I have been thinking about burnout a lot lately.
One reason is that I’m coming up on the mile-marker of five years of ministry in Chattanooga. Year five seems to be that invisible mountain that many pastors try to summit and do not conquer.
In addition, as our ministry opportunities, staff and volunteer force grows, so does the potential for the burnout of those I lead.
As often as we have heard the term burnout, I wonder if we actually understand it. For many, burnout is like a child trying to describe the wind—they know it when they feel it, yet defining what “it” is can be difficult.
I recently heard a pastor describe burnout in a helpful way. Here is my slight variation of what he said:
Burnout happens when ministry demands increase and personal soul care decreases.
Time to Work
When ministry demands increase, we can respond in one of three ways:
1) We can avoid our responsibility and drop the ball.
We never want to value excellence in execution over loving our leaders. We need more church cultures where there is grace to fail and drop the ball.
However, if we constantly find ourselves avoiding our responsibilities, then there’s a problem. These failed to-dos impact others, create more work for others and hinder God’s mission from moving forward.
When demands increase and we are unable to faithfully accomplish all our work, we can spiritualize avoidance. “I know I didn’t get it done, but I just really needed time with Jesus. So, I had to choose the better thing.”
While we always want to choose the better thing of sitting at the feet of Jesus (Lk.10:42), we also need to see our pride in avoiding our responsibilities. If our capacity to accomplish a needed task is the end of the matter, then we have considered ourselves too valuable and essential to the mission of our church.
2) We can power through and overextend ourselves.
Others do the opposite. As tasks increase, they take on more, sleep less and push themselves to the max. And most often the first thing to be pushed out is personal time with Jesus, quickly followed by downtime with friends and even family.
This too is a form of pride—to think that we don’t need to draw from the deep well of friendship with Jesus in order to work alongside Jesus. With this mindset, we attempt to become mini-saviors pushing the Kingdom of God forward with our resources and our strength.
3) We can delegate and work together.
When the floodwaters of to-dos rise up to our noses, we can avoid or power through. Both of these options are fueled by pride and neither ends well.
Instead, we can delegate. Ask for help. Depend on others.
This requires humility to say, “I can’t.” It requires understanding that others can do the things that we can do and can often do them better.
As leaders, we should always be asking ourselves, “What are the tasks only I can do? What can I delegate?”
Leaning on each other in this way chips away at our ego, and collaboration opens the door to rest, health and longevity in ministry.
Time to Rest
Paul told Timothy, “Keep a close watch on yourself and on the teaching. Persist in this, for by so doing you will save both yourself and your hearers” (1 Tm. 4:16).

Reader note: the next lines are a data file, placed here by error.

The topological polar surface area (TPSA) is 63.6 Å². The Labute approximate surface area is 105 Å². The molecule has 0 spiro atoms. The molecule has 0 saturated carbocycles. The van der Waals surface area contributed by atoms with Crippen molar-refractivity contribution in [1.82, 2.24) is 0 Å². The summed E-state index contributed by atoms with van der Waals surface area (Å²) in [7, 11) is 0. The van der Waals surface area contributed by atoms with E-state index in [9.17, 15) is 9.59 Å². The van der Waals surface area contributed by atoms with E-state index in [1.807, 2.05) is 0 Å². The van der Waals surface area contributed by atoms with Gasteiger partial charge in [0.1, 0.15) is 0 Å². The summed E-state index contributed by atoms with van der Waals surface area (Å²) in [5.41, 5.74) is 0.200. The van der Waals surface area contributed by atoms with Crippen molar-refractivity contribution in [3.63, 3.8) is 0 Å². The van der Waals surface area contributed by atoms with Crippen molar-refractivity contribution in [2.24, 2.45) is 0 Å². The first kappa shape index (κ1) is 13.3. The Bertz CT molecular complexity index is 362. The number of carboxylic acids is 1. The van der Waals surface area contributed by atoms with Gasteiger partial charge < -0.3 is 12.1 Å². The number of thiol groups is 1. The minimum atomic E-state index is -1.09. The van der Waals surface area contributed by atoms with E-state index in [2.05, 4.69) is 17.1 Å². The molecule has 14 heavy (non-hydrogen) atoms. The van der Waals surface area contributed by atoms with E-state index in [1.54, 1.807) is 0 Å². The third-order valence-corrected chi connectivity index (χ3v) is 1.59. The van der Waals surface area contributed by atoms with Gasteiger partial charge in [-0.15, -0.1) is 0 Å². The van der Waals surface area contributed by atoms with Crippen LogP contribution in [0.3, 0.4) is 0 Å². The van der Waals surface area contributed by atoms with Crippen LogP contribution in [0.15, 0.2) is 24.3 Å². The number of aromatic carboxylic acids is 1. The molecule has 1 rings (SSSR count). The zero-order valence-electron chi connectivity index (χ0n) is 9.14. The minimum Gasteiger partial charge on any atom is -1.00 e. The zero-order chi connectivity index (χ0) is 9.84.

Now that we’re delegating our increasing ministry demands, how do we care for our souls?
1) Embrace your weakness.
The pride that gets us in over our heads whispers the ancient lie of self-sufficiency and strength.
The humility that brings us to our knees whispers the ancient truth, “Your hands have made and fashioned me; give me understanding that I may learn your commandments” (Ps. 119:73).
We are weaker than we ever dreamed, and God wants to do more through our weakness than we can imagine (2 Cor. 12:10). Personal soul care happens in the presence of Jesus. Nothing draws us into the presence of Jesus like embracing our weakness.
2) Share what you need.
With our weakness and limitations clearly in view, we can ask others on our team for help. We can communicate to them what we need—not just at a task-level but at a soul-level.
How encouraging to work alongside others who are not only ready and willing to help each other with to-dos but are also ready at the drop of a dime to pray for each other.
In this way, we bring each other to Jesus in prayer, and then we personally go to Jesus ourselves to share with Him what we need. This requires time and space.
3) Create space.
Jesus understood His limitations. As ministry demands increased, Jesus increased His time with His Father (Mk. 1:32-37). Do we?
Martin Luther also understood the needs of his own soul when sharing his plans for his day with a friend: “Work, work, from early until late. In fact, I have so much to do that I shall spend the first three hours in prayer.”
In ministry, more work requires more prayer. Every healthy friendship demands margin for connection and growth.
Are you scheduling time alone to spend with Jesus in His word and prayer?
Where are you?
We all feel this tension between increasing work and decreasing rest. Where are you in the tension? And, with God’s help, where do you need to go to avoid burnout and to experience health?
Pastor, Jesus loves you! Ministry is heavy, but Jesus says, “My yoke is easy and my burden is light” (Mt. 11:30).
Apart from Jesus, ministry will crush us. With Jesus, we find an other-worldly lightness as we navigate difficult work together.